A Mars Society friend of mine, who happens to be a lead engineer on a high-resolution Mars orbital camera beginning with the letter H, ranted to me for ten minutes about the lack of orbital imagery in the early chapters of the book. For him, this oversight killed the whole book.

Eyes in the sky are critical on any Mars mission, and particularly on a settlement-first mission. Local resource extraction teams and field equipment must be tracked at all times. Hazards (like Impossible Killer Dust Storms O’ Death) must be monitored.

If it has enough pixel resolution, a spy satellite in areosynchronous orbit (altitude ~17,000 km) probably makes the most sense - and indeed this is the current Mars One roadmap. Always monitoring the settlement as its primary task, the camera could also generate revenue by farming out imagery to space agencies or media outlets. No one has ever flown an areosynchronous satellite, leading to the old joke in the science community: “It’s always 2:00 on Mars.”

2) Don’t forget, humans aren’t the only things going to Mars.

This Mars mission is brought to you by the letters S and R, and the number 3. Since S is for Satellites (in lesson #3), R is for Robots, and the number 3 is for 3D Printers.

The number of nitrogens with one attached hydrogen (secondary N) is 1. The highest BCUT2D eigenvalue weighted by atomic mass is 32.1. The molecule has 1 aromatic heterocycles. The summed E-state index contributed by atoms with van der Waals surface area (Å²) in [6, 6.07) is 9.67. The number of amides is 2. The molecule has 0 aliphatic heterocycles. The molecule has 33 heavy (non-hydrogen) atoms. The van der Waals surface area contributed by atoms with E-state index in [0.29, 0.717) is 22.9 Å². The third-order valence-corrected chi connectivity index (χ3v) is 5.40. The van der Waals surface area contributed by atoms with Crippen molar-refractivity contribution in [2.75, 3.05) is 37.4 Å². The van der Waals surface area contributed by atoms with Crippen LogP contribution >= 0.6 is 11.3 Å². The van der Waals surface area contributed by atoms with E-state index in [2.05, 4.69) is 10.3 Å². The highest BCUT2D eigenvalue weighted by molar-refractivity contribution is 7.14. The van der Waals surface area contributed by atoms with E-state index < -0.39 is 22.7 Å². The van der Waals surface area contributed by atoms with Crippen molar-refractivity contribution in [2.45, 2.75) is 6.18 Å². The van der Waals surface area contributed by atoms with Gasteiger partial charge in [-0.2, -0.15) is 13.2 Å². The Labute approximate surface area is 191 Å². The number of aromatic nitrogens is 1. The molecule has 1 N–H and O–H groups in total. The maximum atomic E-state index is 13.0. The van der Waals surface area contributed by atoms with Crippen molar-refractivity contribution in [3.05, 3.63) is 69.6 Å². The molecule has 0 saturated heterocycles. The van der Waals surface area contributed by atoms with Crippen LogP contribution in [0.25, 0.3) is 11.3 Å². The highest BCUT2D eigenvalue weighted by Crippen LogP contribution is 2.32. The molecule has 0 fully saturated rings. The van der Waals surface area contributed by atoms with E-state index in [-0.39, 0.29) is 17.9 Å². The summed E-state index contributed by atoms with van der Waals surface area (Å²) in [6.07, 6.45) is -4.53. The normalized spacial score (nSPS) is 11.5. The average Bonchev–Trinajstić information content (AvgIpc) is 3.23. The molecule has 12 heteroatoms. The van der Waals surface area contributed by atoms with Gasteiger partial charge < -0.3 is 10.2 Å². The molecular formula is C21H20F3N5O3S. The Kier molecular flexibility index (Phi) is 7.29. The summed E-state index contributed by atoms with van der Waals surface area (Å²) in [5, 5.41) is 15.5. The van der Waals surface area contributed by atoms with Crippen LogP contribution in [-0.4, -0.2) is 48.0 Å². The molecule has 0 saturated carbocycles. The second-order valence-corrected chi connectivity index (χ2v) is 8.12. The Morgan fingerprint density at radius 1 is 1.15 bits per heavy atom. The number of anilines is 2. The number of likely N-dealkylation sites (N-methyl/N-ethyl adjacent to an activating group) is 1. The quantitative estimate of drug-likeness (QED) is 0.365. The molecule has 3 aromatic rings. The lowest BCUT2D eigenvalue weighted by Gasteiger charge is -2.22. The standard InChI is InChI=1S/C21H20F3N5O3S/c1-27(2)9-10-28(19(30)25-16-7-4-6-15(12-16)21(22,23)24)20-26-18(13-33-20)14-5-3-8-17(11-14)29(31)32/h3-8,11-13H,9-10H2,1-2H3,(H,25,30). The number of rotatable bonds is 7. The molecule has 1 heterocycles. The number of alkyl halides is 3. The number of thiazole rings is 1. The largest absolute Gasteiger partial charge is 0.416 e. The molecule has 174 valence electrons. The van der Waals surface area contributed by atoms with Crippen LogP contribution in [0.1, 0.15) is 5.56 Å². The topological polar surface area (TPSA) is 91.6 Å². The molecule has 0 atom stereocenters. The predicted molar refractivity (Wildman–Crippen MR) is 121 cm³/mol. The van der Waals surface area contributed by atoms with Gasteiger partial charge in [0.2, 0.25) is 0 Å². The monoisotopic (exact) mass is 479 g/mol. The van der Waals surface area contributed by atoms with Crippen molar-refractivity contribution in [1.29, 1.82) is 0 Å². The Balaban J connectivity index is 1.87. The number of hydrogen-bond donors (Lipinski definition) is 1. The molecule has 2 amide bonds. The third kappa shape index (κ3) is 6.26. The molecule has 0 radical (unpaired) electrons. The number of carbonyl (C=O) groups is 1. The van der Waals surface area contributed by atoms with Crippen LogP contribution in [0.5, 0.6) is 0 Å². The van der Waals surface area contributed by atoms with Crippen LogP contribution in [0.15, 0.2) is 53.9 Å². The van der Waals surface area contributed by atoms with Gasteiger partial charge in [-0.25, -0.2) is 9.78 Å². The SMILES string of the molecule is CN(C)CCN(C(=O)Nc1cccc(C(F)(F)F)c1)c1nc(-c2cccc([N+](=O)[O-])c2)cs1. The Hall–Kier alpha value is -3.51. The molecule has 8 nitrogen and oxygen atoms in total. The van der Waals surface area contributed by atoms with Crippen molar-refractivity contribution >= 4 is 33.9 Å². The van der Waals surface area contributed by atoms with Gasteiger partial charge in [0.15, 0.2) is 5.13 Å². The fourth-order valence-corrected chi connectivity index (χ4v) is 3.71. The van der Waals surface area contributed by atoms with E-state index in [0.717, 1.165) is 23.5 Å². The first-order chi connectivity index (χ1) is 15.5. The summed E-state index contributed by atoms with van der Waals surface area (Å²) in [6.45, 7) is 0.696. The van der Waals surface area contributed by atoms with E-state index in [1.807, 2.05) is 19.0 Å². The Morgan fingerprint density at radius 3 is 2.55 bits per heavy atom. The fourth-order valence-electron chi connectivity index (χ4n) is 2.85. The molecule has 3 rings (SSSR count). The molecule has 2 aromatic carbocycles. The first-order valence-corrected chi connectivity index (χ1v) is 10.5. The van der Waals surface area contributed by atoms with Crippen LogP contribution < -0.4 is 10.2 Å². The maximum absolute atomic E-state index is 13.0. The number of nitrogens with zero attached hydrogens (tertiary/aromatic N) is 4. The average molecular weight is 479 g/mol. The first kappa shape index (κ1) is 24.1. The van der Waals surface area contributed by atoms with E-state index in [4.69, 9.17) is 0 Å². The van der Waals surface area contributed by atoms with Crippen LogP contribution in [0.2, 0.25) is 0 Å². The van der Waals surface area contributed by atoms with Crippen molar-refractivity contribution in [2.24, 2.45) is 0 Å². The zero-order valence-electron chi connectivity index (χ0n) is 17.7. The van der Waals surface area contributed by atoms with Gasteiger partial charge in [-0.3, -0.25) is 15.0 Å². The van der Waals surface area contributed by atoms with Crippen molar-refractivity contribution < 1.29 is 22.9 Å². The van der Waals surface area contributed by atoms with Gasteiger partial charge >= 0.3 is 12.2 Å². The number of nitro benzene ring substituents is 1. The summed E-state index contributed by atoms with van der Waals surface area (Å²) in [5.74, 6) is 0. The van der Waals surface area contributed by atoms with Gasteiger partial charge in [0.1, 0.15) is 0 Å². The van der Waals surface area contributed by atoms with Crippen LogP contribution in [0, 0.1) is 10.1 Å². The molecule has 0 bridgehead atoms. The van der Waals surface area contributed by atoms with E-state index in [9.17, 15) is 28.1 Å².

The novel described some useful future-tech inventions, like nano-woven habitat cloth, nuclear spaceships, and durable life support equipment. But… where are all the robots? And 3D printers? And other tech for basic infrastructure?

Perhaps the fictitious mission planners thought they wouldn’t need much infrastructure on a simple 30-day mission. Think again. Any two-way mission, even a simplistic 30-day mission like the one in the novel, must include enough infrastructure to keep the crew alive for much longer periods of time. To do otherwise exposes the crew to unacceptable levels of risk.

Mission planners can’t possibly account for every possible issue or failure… but they can maximize the ability of the crew to deal with a wide range of issues on their own. The key word is flexibility, and the key technology appears to be 3D printing. We didn’t even have this weapon in our arsenal ten years ago, and now it’s hard to imagine designing a Mars mission without it.